I was fortunate to have been able participate in roundtable discussions during the latter part of this year’s ISPA Conference in Washington, D.C. During the session, attendees were able to sit with colleagues and discuss relevant industry topics. I had a seat at a table focused on deals and promotions.
The savvy spa directors at the table had tried countless marketing strategies: events, memberships, point systems, SpaWeek and other promotional discounting tools. Many, however, still did not offer online booking and were surprised to hear results from the Coyle spa report indicating the public’s willingness to utilize this tool.
During the discussion on marketing, however, the hottest topic became how to retain consumers from events and discounting. Most of the spa directors had participated in SpaWeek. They reported that they’d done all the followup that spa consultants suggest, including interviewing SpaWeek guests and sending out followup promotions. After not getting the retention they had hoped for, some had concluded that these SpaWeek participants were just “not their customers.”
This coincides with reports that some spa directors have given us about other discounting programs (such as Groupon and Lifebook) that we’ve reported on previously. Interestingly, the spa directors in this ISPA roundtable had resigned themselves to using SpaWeek as more of a retention tool, offering promotions to their clients in advance and encouraging multiple bookings. Not a bad idea.
This led me to two questions: Can such promotions and internal events be used to target a spa’s actual target market? Are many spas just passively participating in these programs, saving all their planning for event followup?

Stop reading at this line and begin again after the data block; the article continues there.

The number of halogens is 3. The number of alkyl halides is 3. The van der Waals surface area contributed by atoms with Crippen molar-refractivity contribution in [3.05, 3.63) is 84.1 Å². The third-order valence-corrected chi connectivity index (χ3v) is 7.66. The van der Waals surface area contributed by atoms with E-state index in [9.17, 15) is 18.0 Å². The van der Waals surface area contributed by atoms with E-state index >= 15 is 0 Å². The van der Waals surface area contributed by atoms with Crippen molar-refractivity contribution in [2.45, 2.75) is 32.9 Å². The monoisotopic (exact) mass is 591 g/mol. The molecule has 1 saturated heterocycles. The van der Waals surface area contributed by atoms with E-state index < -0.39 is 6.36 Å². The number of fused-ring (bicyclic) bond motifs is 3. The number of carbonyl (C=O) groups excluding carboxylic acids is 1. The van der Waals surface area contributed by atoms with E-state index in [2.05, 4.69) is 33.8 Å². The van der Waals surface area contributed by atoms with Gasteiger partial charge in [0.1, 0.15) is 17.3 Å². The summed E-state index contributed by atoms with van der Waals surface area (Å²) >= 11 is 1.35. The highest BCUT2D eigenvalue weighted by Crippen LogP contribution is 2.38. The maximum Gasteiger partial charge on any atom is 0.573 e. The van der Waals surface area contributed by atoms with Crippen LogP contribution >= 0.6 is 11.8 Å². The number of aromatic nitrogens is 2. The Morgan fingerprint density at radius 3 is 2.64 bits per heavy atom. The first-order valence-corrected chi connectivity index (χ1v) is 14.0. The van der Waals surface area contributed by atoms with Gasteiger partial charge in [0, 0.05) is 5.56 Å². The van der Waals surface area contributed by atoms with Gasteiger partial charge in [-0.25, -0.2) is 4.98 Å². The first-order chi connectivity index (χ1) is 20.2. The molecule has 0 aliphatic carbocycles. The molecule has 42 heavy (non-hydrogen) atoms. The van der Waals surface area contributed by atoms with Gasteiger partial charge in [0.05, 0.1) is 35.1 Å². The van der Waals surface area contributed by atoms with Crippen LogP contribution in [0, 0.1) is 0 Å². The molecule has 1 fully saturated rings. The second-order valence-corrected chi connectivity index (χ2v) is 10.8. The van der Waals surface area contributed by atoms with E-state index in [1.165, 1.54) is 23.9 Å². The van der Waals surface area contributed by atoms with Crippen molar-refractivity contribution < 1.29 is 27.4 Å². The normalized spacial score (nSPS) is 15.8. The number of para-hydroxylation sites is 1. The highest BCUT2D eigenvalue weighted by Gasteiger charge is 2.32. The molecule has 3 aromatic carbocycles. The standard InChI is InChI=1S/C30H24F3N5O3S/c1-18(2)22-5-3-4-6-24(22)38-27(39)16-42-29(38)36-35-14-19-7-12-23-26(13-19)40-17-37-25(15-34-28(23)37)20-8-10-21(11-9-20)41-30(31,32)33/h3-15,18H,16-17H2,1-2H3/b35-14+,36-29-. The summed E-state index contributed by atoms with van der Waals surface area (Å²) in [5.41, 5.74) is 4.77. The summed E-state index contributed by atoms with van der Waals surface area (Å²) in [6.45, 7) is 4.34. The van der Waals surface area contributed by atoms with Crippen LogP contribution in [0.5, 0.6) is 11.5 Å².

I think the answer is yes in both cases. But if you want to attract the right kind of business, particularly in a down economy, you have to get out and market to the clients you want in your spa. This involves creativity and a lot of hard work.
In the case of SpaWeek, Groupon or an inside event or promotion, if the traditional marketing tools are not working, I suggest promoting to local businesses ahead of the event to advise them of what’s coming, inviting them first or as VIP’s. Then, focus on retaining those in your sweet spot by offering them targeted and customized deals. We already know your repeat customers are your best marketing tools, so reward these loyal clients if they bring someone new when they return for their first post-promotion treatment.
These deals, promotions and events are not one-size fits all, as any spa consulting company can tell you. But the following golden rules are always important:
Know your clientele: What are the attributes of your best customers and how do you get more of them?
Learn from peers: Join round tables, read columns by peers and call your colleagues to see what has and hasn’t worked for them. I came across this great piece in SkinInc by Elaine Sauer of Mario Tricoci Hair Salons & Day Spas, for instance, that provides valuable insights.
Develop a strategy: Hospitality consultants reiterate this point, time and again: have a plan from start to finish for each event.
Maintain Service Levels: Make absolutely sure that the deal-seeking consumer gets the same service he or she would on any given day in your spa. The best followup won’t be effective if the guest experience is not positive and memorable.